In the mid 1990s, healthcare entrepreneur Greg Serrao saw an opportunity in the fragmented dental market. As more and more dentists banded together to increase profitability and share administrative costs, group practices were becoming the norm. Even these small groups were not as cost-efficient as they might have been, since they were not big enough to invest in cutting-edge administrative and business management tools.
Serrao founded American Dental Partners, Inc. in 1995 and used a new approach—an affiliation model—and he sought financing to make his vision a reality. The following year, Serrao chose to work with Summit Partners, which invested $14 million in the company and arranged $75 million in bank financing. American Dental Partners used the capital to acquire select assets from each practice in exchange for taking on all administrative and business aspects. The company went public in 1998 (NASDAQ: ADPI) and today is the dominant player in the industry, with more than 25 dental groups serving 180 dental facilities in 18 states across the United States.
Like many companies in fragmented, moderate growth industries, American Dental Partners chose to grow through acquisition. That strategy became more difficult during the credit crisis of 2007 and 2008, as M&A activity in the middle-market sector declined precipitously. Since the beginning of 2009, however, deal transaction activity has increased significantly. Over the course of 2009, middle-market deal volume increased by 26%, while deal value rose by 73.7%.1 That strength has continued into 2010, with 1,700 middle-market deals valued at an estimated $30 billion during the fourth quarter.2 As 2010 continues, we again see opportunities for strong, industry-leading firms to grow through acquisition.
At Summit Partners, we have found that companies can significantly increase their chances of success by carefully considering a number of factors.
What are the critical elements in a successful acquisition strategy?
First, you must define the goal of your acquisition strategy. Do you want to acquire new customers? Drive down costs? Increase the number of products you deliver to customers? The answers to these questions will determine the companies you buy, the prices you pay and how you integrate each acquisition into your core business. If you haven’t defined your goals, you can’t begin to execute an effective acquisition campaign.
Second, never bet your entire company on an acquisition. As a rule of thumb, assume that one of every three acquisitions will be a home run, one will perform adequately, and one will strike out. Make sure that you never risk more than you can afford so that you don’t lose it all on one unlucky acquisition.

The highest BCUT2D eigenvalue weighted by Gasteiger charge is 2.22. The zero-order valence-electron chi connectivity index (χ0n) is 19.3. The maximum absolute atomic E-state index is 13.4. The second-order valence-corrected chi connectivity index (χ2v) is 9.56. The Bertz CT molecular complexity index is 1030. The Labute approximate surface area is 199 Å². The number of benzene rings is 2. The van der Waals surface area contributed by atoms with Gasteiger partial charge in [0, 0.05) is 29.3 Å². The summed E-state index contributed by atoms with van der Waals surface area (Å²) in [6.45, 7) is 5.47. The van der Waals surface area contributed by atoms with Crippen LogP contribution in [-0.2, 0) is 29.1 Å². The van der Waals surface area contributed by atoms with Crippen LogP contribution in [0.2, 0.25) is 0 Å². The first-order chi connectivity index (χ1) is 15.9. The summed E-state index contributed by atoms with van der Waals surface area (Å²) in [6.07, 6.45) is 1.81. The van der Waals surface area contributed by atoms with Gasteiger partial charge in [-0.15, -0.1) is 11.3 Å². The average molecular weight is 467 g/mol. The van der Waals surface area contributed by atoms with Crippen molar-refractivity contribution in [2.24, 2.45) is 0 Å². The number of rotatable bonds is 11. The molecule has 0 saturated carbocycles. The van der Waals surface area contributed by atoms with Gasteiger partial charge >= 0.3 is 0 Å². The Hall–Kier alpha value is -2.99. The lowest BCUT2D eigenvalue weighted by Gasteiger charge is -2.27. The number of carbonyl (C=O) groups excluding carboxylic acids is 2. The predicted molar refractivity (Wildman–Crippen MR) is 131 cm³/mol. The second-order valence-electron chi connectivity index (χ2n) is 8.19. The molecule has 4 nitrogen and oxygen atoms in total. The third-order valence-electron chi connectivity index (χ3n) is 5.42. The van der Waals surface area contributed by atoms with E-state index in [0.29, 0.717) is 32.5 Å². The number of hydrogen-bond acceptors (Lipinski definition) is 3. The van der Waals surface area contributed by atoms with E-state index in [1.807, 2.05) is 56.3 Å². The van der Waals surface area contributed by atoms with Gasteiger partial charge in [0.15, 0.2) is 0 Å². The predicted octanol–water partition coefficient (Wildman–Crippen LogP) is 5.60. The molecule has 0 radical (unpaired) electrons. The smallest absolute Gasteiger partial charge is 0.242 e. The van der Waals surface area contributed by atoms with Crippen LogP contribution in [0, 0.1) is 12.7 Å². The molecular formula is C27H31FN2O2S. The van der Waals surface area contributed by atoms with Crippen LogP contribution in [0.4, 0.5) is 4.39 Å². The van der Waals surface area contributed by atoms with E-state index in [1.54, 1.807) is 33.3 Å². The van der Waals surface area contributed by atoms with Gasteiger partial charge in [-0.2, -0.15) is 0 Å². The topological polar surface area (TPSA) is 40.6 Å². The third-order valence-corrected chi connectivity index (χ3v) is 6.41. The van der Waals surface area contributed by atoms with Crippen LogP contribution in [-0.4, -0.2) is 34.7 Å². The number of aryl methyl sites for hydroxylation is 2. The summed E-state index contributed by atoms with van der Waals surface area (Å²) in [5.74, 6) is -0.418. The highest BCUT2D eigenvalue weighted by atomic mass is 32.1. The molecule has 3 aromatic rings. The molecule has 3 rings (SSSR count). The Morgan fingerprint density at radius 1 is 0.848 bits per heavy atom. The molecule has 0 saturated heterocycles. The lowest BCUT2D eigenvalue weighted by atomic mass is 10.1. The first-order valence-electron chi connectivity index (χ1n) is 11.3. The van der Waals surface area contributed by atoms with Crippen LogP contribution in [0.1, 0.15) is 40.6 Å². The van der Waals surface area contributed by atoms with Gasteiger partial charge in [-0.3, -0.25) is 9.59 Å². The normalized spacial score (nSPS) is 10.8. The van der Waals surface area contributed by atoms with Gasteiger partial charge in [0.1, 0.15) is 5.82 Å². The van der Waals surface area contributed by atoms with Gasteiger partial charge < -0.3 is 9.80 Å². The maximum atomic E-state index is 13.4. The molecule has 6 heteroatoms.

Third, only buy sound companies—especially if you don’t have solid experience in turnarounds. Problem companies are almost always harder and more expensive to fix than you might anticipate.
And fourth, implement your acquisition strategy just as you would any important operating strategy. Staff it with experienced people—including a development officer—and fund it with an adequate budget. These are the basics of developing a good acquisition strategy.
Now let’s look at what can go wrong if you’re not vigilant:
• Misunderstanding the customer: Will your customers really buy the products or services you assume are complementary to your own? If you misjudge their needs, you could end up with two completely unintegrated customer bases and product lines—an expensive and untenable proposition.
• Overestimating cost savings: Many companies think they can squeeze significant savings out of an acquired company by moving field functions like sales, administration and service into the centralized headquarters. However, your acquired company’s competitive advantage may well be a function of these field functions. Consolidate carefully in a way that provides continuity for your customers.
• Underestimating customer fallout: Any time you acquire another company, you are going to lose some of that company’s customers. Don’t assume that sales or revenues will be the same as they were before the acquisition.
• Mismatching corporate cultures: Examine the way that the acquisition target relates to its customers, suppliers and employers. Make sure that its corporate culture is complementary to yours.
Entrepreneurs can increase the probability of their success by enlisting the advice of board members, investors, and other advisors experienced in acquisition strategies. These experts can help you structure and capitalize your company, refine your strategy, identify target companies, negotiate with management and perform due diligence. Most important, they can help you achieve growth through acquisition—and ensure that your core business continues to drive revenue.
1 Thomson Financial, as cited in Deloitte & Touche’s Middle Market M&A News, March 2010.
2 Thomson Financial, as cited in Deloitte & Touche’s Middle Market M&A News, May 2010.
A version of this article originally appeared on Inc.com.